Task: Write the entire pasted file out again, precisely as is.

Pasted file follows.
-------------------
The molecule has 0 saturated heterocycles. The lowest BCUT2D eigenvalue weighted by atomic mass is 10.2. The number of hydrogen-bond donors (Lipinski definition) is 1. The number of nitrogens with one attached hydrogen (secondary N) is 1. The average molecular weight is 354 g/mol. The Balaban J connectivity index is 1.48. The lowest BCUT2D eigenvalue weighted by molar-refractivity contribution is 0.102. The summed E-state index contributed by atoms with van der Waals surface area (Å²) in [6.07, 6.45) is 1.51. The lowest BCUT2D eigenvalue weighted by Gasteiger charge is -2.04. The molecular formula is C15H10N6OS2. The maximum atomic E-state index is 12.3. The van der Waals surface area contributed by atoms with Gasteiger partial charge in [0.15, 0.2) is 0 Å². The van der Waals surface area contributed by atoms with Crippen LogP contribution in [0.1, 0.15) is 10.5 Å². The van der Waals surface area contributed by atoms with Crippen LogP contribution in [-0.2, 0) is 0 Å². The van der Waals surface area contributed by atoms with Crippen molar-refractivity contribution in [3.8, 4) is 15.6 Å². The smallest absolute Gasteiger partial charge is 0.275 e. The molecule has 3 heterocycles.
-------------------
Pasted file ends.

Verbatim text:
The molecule has 0 saturated heterocycles. The lowest BCUT2D eigenvalue weighted by atomic mass is 10.2. The number of hydrogen-bond donors (Lipinski definition) is 1. The number of nitrogens with one attached hydrogen (secondary N) is 1. The average molecular weight is 354 g/mol. The Balaban J connectivity index is 1.48. The lowest BCUT2D eigenvalue weighted by molar-refractivity contribution is 0.102. The summed E-state index contributed by atoms with van der Waals surface area (Å²) in [6.07, 6.45) is 1.51. The lowest BCUT2D eigenvalue weighted by Gasteiger charge is -2.04. The molecular formula is C15H10N6OS2. The maximum atomic E-state index is 12.3. The van der Waals surface area contributed by atoms with Gasteiger partial charge in [0.15, 0.2) is 0 Å². The van der Waals surface area contributed by atoms with Crippen LogP contribution in [0.1, 0.15) is 10.5 Å². The van der Waals surface area contributed by atoms with Crippen LogP contribution in [-0.2, 0) is 0 Å². The van der Waals surface area contributed by atoms with Crippen molar-refractivity contribution in [3.8, 4) is 15.6 Å². The smallest absolute Gasteiger partial charge is 0.275 e. The molecule has 3 heterocycles.